With the first day of fall already behind us but temperatures still in the seventies, I'm craving a return to summer. In acknowledgment of this brief spell of warm weather and the cold that's sure to come, I'm tasting some sour beers that incorporate raspberries. The sweetness of the raspberry heralds the warmest days of summer, and the tart sourness is a reminder of the six months of winter still to come. Hold one of these beers aloft in a tall, narrow glass, so the light makes them glow a deep red. Drink deep, loyal reader. There are many stronger beers to come this winter!

 

Fore River Brewing Preble Raspberry Kettle Sour

Format sampled: 16 oz. can

ABV: 4.0%

Availability: Purchased at Whole Foods

Tasting Notes: Pours a murky fuchsia with a volcanic purplish head. Aroma is filled with fresh, dew-covered raspberries. The initial flavor is both insistently sour and profoundly berry like. The acidity is clean, and augments (rather than overwhelms) the delicate berry flavor. As it diffuses around my palate, the sourness fades and is replaced by a warm, gentle malt sweetness. This beer incorporates the flavor of the raspberry so elegantly and with such fidelity to its original form, that I feel the need to pick the little seeds from between my teeth. Sip, savor and mourn summer!

 

Hidden Cove Bottino

Format sampled: 16 oz. capped and corked bottle

ABV: 6.0%

Availability: Purchased at Bow Street Beverage Public Market

Tasting Notes: Pours a rich, glowing gold with no head at all. Aroma is fresh and acidic, with a distinct vinegar tang (a raspberry vinaigrette, perhaps?) The initial flavor is round and sour. It's the broad, refined acidity of an expensive vinegar, tempered by a faintly fruity sweetness. After the fruity, acidic opening, some barrel character starts to show. There is a toasted, nutty wooden flavor, polished with a fuzzy tannin. The restraint of the fruit flavor is surprising. The overall impression is closer to a refined sour or an unblended lambic than a “fruit beer.” Tasting partner Ivan says, “It's actually dry!” The dryness makes the Bottino a great aperitif or a companion to a rich pasta dish.

 

Banded Horn's Not If We Jam It

ABV: 4.5%

Format sampled: 16 oz. can

Availability: Purchased at Bow Street Beverage Public Market

Tasting Notes: Pours a slightly cloudy amber with hints of purple. Raises an enduring, fine white head. Aroma has a tart freshness and a delicate raspberry character. Initial flavor is subtle, with a sweet berry flavor that quickly overtaken by a starchy, glutinous sweetness. A pleasant citrus acidity mingles with the starch, washing it off my palate, and leaving a pleasant tingle in its place. Everything about this beer is mild — the fruit, the sourness, the sweetness, and body. For a beer that's so gentle, it's a tremendous palate conundrum. How, specifically should I appreciate it? For the fruit? The sour tang? The unique combination of flavors? I may need to enjoy a few to answer this question. While I attend to this pressing matter, I'd urge you to buy a few cans to enjoy while the weather is still warm!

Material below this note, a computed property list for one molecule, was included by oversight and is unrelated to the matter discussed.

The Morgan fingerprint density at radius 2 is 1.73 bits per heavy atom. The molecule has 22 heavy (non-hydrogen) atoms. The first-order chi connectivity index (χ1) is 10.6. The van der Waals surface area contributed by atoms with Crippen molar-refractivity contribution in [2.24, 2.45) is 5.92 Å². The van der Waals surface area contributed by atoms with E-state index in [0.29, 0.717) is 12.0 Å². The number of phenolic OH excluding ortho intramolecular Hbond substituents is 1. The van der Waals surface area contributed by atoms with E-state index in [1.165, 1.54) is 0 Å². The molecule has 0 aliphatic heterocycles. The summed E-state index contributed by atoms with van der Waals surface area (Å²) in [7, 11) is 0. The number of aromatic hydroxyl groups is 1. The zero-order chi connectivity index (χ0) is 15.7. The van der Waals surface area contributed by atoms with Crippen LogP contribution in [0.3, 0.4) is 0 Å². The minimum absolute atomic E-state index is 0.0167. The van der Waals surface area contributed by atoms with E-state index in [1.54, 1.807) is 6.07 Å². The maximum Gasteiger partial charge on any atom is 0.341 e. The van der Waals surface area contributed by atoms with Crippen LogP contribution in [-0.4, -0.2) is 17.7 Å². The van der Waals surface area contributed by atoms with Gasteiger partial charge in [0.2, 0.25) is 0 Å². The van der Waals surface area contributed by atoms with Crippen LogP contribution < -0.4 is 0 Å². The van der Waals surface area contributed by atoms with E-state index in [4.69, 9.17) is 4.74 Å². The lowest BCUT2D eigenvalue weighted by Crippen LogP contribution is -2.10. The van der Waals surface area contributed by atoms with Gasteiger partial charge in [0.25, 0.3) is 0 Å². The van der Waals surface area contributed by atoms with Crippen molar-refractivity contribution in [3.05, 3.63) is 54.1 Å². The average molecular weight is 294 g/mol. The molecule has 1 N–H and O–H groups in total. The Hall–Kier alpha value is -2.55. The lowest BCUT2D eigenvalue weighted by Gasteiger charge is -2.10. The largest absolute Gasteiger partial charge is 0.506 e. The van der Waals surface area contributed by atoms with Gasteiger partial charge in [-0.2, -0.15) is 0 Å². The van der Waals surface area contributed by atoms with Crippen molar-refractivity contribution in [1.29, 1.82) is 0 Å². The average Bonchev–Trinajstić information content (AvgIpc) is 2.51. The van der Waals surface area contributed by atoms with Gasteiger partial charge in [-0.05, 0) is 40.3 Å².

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Strawberry Beers Forever

In these waning days of summer, I'm tasting beers with added fruits, berries, and other unusual ingredients. Earlier, we tried three beers brewed with added strawberries. Two weeks ago, I reviewed a notice that two breweries I follow were releasing strawberry beers and I took it as a sign. Summer ain't over yet, and there's more strawberry to drink!

 

Hidden Cove Fragola

ABV: 6.0%

Format Sampled: 16 oz corked bottle

Availability: Purchased at Bow Street Beverage Public Market

Tasting Notes: Pours a luminous orange/amber with no head at all. Aroma has fresh acidity, tempered with a fruity balsamic character. The fragile aroma of fresh strawberry is evident as well. The first sip is pleasantly tart, with a refreshing sourness that is almost immediately overtaken by the pulpy favor of strawberry. The berry is so fresh, especially over the sour backdrop, that it's like a scoop of fresh sorbet on my tongue. The addition of strawberry in this beer is so natural that it makes me appreciate the flavor of strawberry in ways I haven't before, noticing it's inherent, decadent creaminess, and profound sweetness. The berry flavor continues throughout, both bold and delicate. The body is quite thin and fluid, setting up no boundaries to drinking this lovely beer quickly. The bracing acid character lends itself to an aperitif, or perhaps a pairing with a fruit dessert

 

Samuel Smith's Organic Strawberry Ale

ABV: 5.1%

Format Sampled: 12 oz capped bottle

Availability: Provided by Merchant du Vin.

Tasting Notes: Pours a hazy copper with a short-lived off-white head. Aroma is powerfully berry-like, sharp and almost buttery in its concentration. The initial flavor is sweet, filled with sugary strawberry, oozing with jammy intensity. The berry flavor is so potent, it's like eating a tablespoon of strawberry jelly directly from the jar. This is not a “berry flavored beer,” or a “beer inspired by berries,” this is the result of a mad brewer, drunk on organic intoxicants, brazenly squeezing a kilogram of strawberries directly into the bottle. This may be too sweet for some, but it would be an amazing accompaniment to vanilla ice-cream, fruit salad, or perhaps the base of an interesting beer cocktail or shandy.

 

Lindemans Strawberry Lambic

ABV: 4.1%

Format Sampled: 12 oz capped and corked bottle

Availability: Provided by Merchant du Vin.

Tasting Notes: Pours a hazy pinkish, with a short-lived head of tan foam. Aroma is filled with meaty, stewed berries and mulled wine, much less sweet than the Sam Smiths. The initial flavor melds the essence of strawberry with a pleasant hint of balancing acidity. The sweetness is on par with the actual experience of eating a fresh strawberry, rather than a jammy distillation of the fruit. There is a pleasant fruit-like sourness, melding with the sweetness, and creating some level of balance. This, too, might be too sweet for some, and could also serve as a winning accompaniment to a vanilla dessert.

 

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Dreaming of tangerines — Respect the fruit